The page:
These hard times centered around, according to Stefani, “political stuff with our label. The biggest problem was we weren’t able to put out music and it was like three years between records. I remember the first year the band came together it seemed like so much had gotten done and the last three years it was like nothing happened. That’s why we put out The Beacon Street Collection, which is the CD we did in our garage. It was one of the best things we ever did because we were able to take some songs that would have probably gotten lost and document them. But this was awesome because at the very end, when we were mixing our album, we hooked up with these guys from Trauma, which happens to be a subsidiary of Interscope, so now it’s kind of neat because we have Interscope and Trauma working for us. Everything has turned around. It’s flip-flopped. It’s unbelievable how fast it has changed, so we’re just trying to take every day and just enjoy it because we know it could be gone at any second.”
But in the process, No Doubt lost a member; keyboard player Eric Stefani. “Eric was my biggest musical influence,” says Gwen. “He’s the one that said ‘you be the singer’ when I was sitting on the couch watching the Brady Bunch and being as lazy as possible. So if it wasn’t for him, I don’t know what I would be doing. It was really hard when he left because I felt like this was his baby – his band. For me to take over was really weird and awkward, but at the same time it was a long time coming. He taught us how to write songs and we took it from there. In a lot of ways this record has so much more meaning to me than the first one because I was really able to participate, whereas on the first record I was singing songs about my brother getting his wisdom teeth pulled.”
There are many connections between this latest record and the “Bleak Period”. The album’s title is a pun on Anaheim’s own Disneyland (referred to as the “Magic Kingdom”), but the album is mostly about the anything-but-magical hardships faced by No Doubt. The break-up of Kanal and Stefani’s seven year relationship inspired many of the songs.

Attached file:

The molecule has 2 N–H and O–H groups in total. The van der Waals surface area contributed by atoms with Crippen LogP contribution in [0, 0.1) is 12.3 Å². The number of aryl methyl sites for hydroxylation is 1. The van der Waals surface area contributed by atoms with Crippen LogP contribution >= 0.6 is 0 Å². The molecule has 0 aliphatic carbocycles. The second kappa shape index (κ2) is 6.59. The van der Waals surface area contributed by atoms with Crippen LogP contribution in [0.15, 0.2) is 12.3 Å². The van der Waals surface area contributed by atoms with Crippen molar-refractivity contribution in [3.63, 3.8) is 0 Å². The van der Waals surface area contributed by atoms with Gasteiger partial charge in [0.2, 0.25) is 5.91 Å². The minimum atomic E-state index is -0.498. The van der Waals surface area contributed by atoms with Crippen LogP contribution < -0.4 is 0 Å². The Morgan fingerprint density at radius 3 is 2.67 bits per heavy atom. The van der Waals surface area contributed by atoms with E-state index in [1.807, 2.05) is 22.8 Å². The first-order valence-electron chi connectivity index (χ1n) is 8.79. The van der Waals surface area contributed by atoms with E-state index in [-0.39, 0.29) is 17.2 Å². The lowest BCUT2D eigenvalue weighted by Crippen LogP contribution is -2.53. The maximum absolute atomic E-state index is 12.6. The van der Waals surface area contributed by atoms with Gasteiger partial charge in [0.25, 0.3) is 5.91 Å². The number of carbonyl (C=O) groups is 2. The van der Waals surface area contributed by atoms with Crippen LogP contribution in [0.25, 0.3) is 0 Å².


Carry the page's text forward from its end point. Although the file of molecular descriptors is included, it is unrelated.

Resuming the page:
“You can imagine all the things that come with being in a band with your ex-girlfriend or ex-boyfriend. It’s odd. We just deal with it every day,” Kanal reveals. “We’re still really good friends. We were best friends when we were going out and Gwen is really, really important to me.”
Stefani holds similar feelings. “I think we’ve just been really blessed that we can remain good friends. I love him so much.”
“I’ve always thought of myself as being a really normal person, with the most normal life, with a mom and dad and sisters and brothers and a totally normal personality with nothing exciting about it and then I step back and look at my situation and all the, like,” Stefani pauses, measuring her words. “How can I say shit that’s going on and I realize I am in the weirdest incestuous situation. It’s a weird life that I have been thrown into, but at the same time I can’t remember a time that I’ve been happier. Things are so great right now and I’m really enjoying my life, every second of it.”
The music business is a weird industry. The methods of achieving success are outwardly shunned and denounced, though secretly sought after. No Doubt are achieving the kind of success every other band, whether they would admit to it or not, secretly hope for. After nine years ripe with the good and the bad, No Doubt refuse to play the game. “It’s funny, because at least now we’re not like total losers,” says Stefani. “We had a video on MTV and got to be on the radio and stuff. If it was taken away tomorrow, we at least got to do that. Now we have stuff to show our grandkids.”